Remember when ... Atlanta helped Ali get back in the ring
In 1970, Muhammad Ali hadn't fought a professional boxing match in three years. Then Atlanta came calling.
Details: In 1967, Ali refused to be drafted for the Vietnam War and began a bitter legal battle against the federal government. The fallout was severe; Ali was stripped of his heavyweight title, and blacklisted from competing.
- More than 20 states reportedly refused to sanction a fight featuring Ali.
Yes but: Because Georgia had no state law governing boxing, state Sen. Leroy Johnson argued, cities had the authority to OK matches.
- A group of local and state leaders including Johnson and executive Jesse Hill convinced Atlanta Mayor Sam Massell to allow the boxer to step into the ring.
Details: On October 26, 1970, the flamboyant pugilist stepped into the ring at the Atlanta Municipal Auditorium against Jerry Quarry, a top heavyweight contender. The sold out auditorium included the likes of Diana Ross and Sidney Poitier.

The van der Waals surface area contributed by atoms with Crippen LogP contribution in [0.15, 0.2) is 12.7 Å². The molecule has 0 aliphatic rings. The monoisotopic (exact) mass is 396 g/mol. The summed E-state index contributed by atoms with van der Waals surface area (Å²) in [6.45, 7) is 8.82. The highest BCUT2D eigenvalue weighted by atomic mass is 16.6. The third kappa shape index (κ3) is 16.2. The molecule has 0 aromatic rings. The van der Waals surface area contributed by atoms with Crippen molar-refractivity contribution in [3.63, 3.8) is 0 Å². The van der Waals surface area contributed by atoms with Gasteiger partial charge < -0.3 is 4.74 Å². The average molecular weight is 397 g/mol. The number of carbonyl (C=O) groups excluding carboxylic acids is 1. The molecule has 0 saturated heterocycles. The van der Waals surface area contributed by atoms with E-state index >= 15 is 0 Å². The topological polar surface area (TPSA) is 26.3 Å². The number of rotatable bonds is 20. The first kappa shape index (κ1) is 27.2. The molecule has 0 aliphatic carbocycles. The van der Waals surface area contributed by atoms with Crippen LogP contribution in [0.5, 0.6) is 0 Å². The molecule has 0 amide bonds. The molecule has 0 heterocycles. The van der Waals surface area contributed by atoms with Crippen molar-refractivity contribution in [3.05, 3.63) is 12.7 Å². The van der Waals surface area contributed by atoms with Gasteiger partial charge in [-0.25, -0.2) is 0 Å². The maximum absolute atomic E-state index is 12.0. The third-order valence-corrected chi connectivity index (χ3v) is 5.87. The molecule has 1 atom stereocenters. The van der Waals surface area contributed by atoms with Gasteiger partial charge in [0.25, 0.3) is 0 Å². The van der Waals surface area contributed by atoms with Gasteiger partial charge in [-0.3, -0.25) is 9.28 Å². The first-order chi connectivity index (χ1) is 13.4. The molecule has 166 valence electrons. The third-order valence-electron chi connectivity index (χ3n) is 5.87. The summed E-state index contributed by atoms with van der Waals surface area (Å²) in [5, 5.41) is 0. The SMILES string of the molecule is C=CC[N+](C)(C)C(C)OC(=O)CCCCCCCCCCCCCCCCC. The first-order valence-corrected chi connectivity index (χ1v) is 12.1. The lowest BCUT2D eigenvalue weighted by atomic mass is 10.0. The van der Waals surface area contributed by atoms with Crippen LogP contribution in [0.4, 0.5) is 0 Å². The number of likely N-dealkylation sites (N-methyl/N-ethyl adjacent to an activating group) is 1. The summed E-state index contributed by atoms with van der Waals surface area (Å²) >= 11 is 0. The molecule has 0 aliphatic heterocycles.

What they said: "It was the greatest collection of black money and black power ever assembled until that time," boxing historian Bert Sugar said, according to an oral history of the bout in Atlanta magazine. "Right in the heart of the old Confederacy, it was 'Gone With the Wind' turned upside-down."
Intrigue: An invitation-only post-fight party in Collier Heights attended by hustlers and gambling kingpins ended with a brazen heist that’s become part of Atlanta lore.
Fast forward: Twenty-six years later, Ali famously returned to the city to spark the 1996 Olympics Torch.
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